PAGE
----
Dallas-based SCA Promotions announced the 2-1 ruling against the former cyclist on Monday when it asked a Texas state court to confirm the arbitration decision. The two arbitrators who decided on the award cited "an unparalleled pageant of international perjury, fraud and conspiracy" in determining the amount.
"Perjury must never be profitable," arbitrators Richard Faulkner and Richard Chernick wrote in their majority ruling. "Tailwind Sports Corp. and Lance Armstrong have justly earned wide public condemnation. That is an inadequate deterrent. Deception demands real, meaningful sanctions."
Jeffrey Tillotson, the lawyer representing SCA, said Armstrong indicated through his lawyers that he will not comply with the terms of the sanction. That prompted SCA to seek the court's confirmation, which gives the arbitration ruling the status of a legal judgment.
That judgment can be appealed to a higher court, but "what you can challenge is much narrower than if it had been a jury trial," Tillotson said, expressing confidence that SCA would prevail.
Ultimately, if Armstrong does not succeed on appeal, SCA could ask the court to go after Armstrong's assets. The $10 million sanction does not cover the full amount SCA has paid out of pocket in bonuses and legal fees since the company became enmeshed with Armstrong. Tillotson told ESPN.com that figure was closer to $15 million.
"We're very pleased, and this is a wonderful first step," the lawyer said.
He added that he expected the court would confirm the judgment within 30 to 60 days.
SCA has filed another civil lawsuit against Armstrong that is pending in Texas state court. Armstrong collected bonuses from SCA for Tour de France victories in 2002 and 2003 and was in line for a $5 million bonus when he won his then-record-breaking sixth Tour de France in 2004. He retired after winning his seventh title in 2005, then returned to professional cycling for the 2009 and 2010 seasons.
SCA disputed its obligation to pay bonuses in a 2005 arbitration after anecdotal evidence of Armstrong's doping began to surface. The case was settled for $7.5 million in Armstrong's favor before the panel ruled, and the phrase "fully and forever binding" in the settlement agreement seemed to preclude any reopening of the matter.
But testimony from that hearing eventually proved critical in building the U.S. Anti-Doping Agency's case against Armstrong. His results dating back to 1998 were stripped by international cycling officials after the USADA issued a voluminous, damning "reasoned decision" in October 2012 finding that Armstrong and many of his support riders used performance-enhancing drugs throughout his career.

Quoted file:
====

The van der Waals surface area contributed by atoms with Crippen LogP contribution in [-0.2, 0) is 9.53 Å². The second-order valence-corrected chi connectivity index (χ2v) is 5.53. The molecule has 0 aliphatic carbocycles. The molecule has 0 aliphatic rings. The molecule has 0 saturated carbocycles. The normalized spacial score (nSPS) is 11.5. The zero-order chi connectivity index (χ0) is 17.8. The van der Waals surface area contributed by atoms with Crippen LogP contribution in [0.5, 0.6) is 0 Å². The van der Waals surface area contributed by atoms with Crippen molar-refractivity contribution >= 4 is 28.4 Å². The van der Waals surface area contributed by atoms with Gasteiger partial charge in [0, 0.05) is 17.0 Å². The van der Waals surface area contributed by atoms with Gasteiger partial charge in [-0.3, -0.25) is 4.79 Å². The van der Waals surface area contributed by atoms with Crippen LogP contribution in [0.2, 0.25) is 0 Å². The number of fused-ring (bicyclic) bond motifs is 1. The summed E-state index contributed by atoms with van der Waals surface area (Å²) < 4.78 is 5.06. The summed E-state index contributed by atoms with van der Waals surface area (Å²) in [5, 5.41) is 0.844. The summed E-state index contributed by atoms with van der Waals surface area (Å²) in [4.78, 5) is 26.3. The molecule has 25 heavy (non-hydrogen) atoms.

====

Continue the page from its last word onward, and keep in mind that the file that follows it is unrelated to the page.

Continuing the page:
Eleven of Armstrong's former teammates cooperated with the USADA and gave affidavits substantiating that conclusion. After Armstrong confessed to PED use in an interview with Oprah Winfrey in January 2013, SCA sued to get its money back. The same three-man arbitration panel that heard the case 10 years ago heard new evidence, including further testimony from Armstrong.
As is standard in many arbitration proceedings, each side appointed one arbitrator and those two selected a neutral chairman. The panel member who dissented in this month's ruling, Ted Lyon, was appointed by Armstrong's camp. Lyon called the majority ruling "far-fetched" in his written dissent.
"No arbitration panel in Texas or our nation has ever stretched back so far in time to issue such a sanction," he wrote.
In an email exchange with Neal Karlinsky of ABC News, Armstrong confirmed that he intended to fight the ruling and provided a brief statement from his legal team.
"This award is unprecedented," the statement said. "No court or arbitrator has ever reopened a matter which was fully and finally settled voluntarily. In this matter SCA repeatedly affirmed that it never relied upon anything Armstrong said or did in deciding to settle. The proper analysis of governing law is set forth in the opinion of arbitrator Ted Lyon, which is part of the award and which we believe will be adopted when the courts review the action of the arbitration panel. Despite the absence of any legal basis for the sanction, Armstrong offered to pay SCA the entire $10 (million) in order to resolve the matter, but SCA refused."
The SCA ruling is just one of several legal battles Armstrong has faced since his reputation unraveled. He settled a case with another Texas-based insurance company that had sued him to recover $3 million in bonus money for his early Tour victories, and yet another with the Sunday Times of London, which sought to recoup nearly half a million dollars it paid out in a libel settlement, plus damages. Terms of both 2013 settlements are confidential.
Armstrong is still fighting a drawn-out battle in a federal whistleblower case initially brought by his ex-teammate Floyd Landis and later joined by the U.S. Department of Justice. He and former business associates could face financial penalties of up to $100 million if they lose that case.
More recently, Armstrong has been summoned to court in Aspen, Colorado, next month for an incident in which he apparently hit two parked cars with his own vehicle and left the scene. He was cited for speeding and failing to report an accident, a misdemeanor. His partner Anna Hansen initially said she was driving, but later admitted to police that Armstrong was at the wheel.
ESPN.com's Bonnie D. Ford and The Associated Press contributed to this report.
Lance Armstrong Loses Fraud Ruling
ESPN senior writer Bonnie Ford discusses the arbitration ruling that requires Lance Armstrong and Tailwind Sports to return $10 million in a fraud dispute.